BlogGrammar RulesTo vs. Too vs. Two

To vs. Too vs. Two

Hayley Milliman
Content Lead
Published Apr 20, 2018

To VS. Too VS. Two

To. Too. Two.

These three pesky little words can cause a lot of grief for writers trying to polish pieces and grammar sticklers weeding through the online comments sections. When you're in your writing groove, it can be easy to mistake which form to use, which is another reason why you should use ProWritingAid to check your work before you send it off to your editor or a client.

Here's a brief explanation of when and how to use each of the three forms.

  1. When to use to
  2. When to use too
  3. When to use two
  4. Expert tip

When to use to

"To" is a preposition which indicates a direction toward something.

Consider these examples:

  • The dog ran to her owner's side.
  • He went to the store.

"To" can also be used with a verb to create an infinitive.

Consider these examples:

  • They loved to dance.
  • She wanted to see the market.

When to use too

The word "too" is an adverb which is often used to mean also (or in addition to).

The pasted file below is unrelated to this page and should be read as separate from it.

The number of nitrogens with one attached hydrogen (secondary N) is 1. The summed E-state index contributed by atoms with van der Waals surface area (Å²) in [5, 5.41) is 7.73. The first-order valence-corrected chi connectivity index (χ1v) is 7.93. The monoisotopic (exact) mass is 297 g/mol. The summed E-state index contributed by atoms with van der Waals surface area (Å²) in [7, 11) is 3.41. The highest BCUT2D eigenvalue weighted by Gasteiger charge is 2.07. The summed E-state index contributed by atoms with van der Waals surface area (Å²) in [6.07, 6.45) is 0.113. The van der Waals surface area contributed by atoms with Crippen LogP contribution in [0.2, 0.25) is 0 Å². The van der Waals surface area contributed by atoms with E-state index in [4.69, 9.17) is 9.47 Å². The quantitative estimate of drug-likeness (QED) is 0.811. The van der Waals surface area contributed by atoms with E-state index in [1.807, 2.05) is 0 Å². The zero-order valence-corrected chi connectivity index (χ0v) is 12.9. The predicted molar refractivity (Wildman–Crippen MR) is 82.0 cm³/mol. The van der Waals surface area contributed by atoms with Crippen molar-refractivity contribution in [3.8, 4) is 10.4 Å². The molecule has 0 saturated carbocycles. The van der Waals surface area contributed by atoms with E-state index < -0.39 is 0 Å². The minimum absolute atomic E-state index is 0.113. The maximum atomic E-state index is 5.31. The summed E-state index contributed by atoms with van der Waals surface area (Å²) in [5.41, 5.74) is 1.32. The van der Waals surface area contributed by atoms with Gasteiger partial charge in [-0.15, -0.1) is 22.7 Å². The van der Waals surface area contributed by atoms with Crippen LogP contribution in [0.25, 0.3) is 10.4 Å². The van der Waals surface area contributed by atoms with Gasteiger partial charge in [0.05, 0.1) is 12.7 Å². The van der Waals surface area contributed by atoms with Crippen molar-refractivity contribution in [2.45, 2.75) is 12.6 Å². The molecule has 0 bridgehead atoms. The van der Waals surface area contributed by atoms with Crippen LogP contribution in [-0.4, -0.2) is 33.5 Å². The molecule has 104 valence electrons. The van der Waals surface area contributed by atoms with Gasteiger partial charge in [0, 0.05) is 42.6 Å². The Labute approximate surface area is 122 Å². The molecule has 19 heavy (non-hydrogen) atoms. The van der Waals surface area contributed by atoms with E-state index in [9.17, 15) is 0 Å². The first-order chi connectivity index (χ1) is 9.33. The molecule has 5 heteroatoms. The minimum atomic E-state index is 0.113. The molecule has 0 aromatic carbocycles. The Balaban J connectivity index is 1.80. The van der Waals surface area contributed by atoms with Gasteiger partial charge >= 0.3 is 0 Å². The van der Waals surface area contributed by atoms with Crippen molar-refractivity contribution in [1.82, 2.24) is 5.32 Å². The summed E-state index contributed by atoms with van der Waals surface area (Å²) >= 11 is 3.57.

• She'll have the lobster, too.
  • He wanted to get a promotion, too.

"Too" can also be used to indicate excess.

  • The dish was too spicy for me.
  • The young puppy had too much energy.

When to use two

"Two" is the number between one and three.

Consider these examples:

  • There were two people at the restaurant.
  • The two runners moved side-by-side around the track.

Expert tip

If you're trying to decide between using "to" or "too," ask yourself what how the word is being used. If you're using the word as an adverb, you'll want to use "too." You can remember that because there's an extra "o" in the form of "too" that indicates excess or addition.

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Hayley Milliman
Content Lead

Hayley is thrilled to be ProWritingAid's Content Lead, as it gives her an excuse to think deeply about words every single day. Prior to joining ProWritingAid, Hayley spent a number of years as an elementary school teacher, which was a crash course in learning how to entertain an indifferent audience. These days, she puts her storytelling skills to use writing blog articles and working on her first novel.

When Hayley isn't hunched over her keyboard, you can find her figure skating at the ice rink or hiking with her dog.

She is the co-author of the book Museum Hack's Guide to History's Fiercest Females (which was an Amazon bestseller) and How to Build Your Author Platform on a Shoestring.

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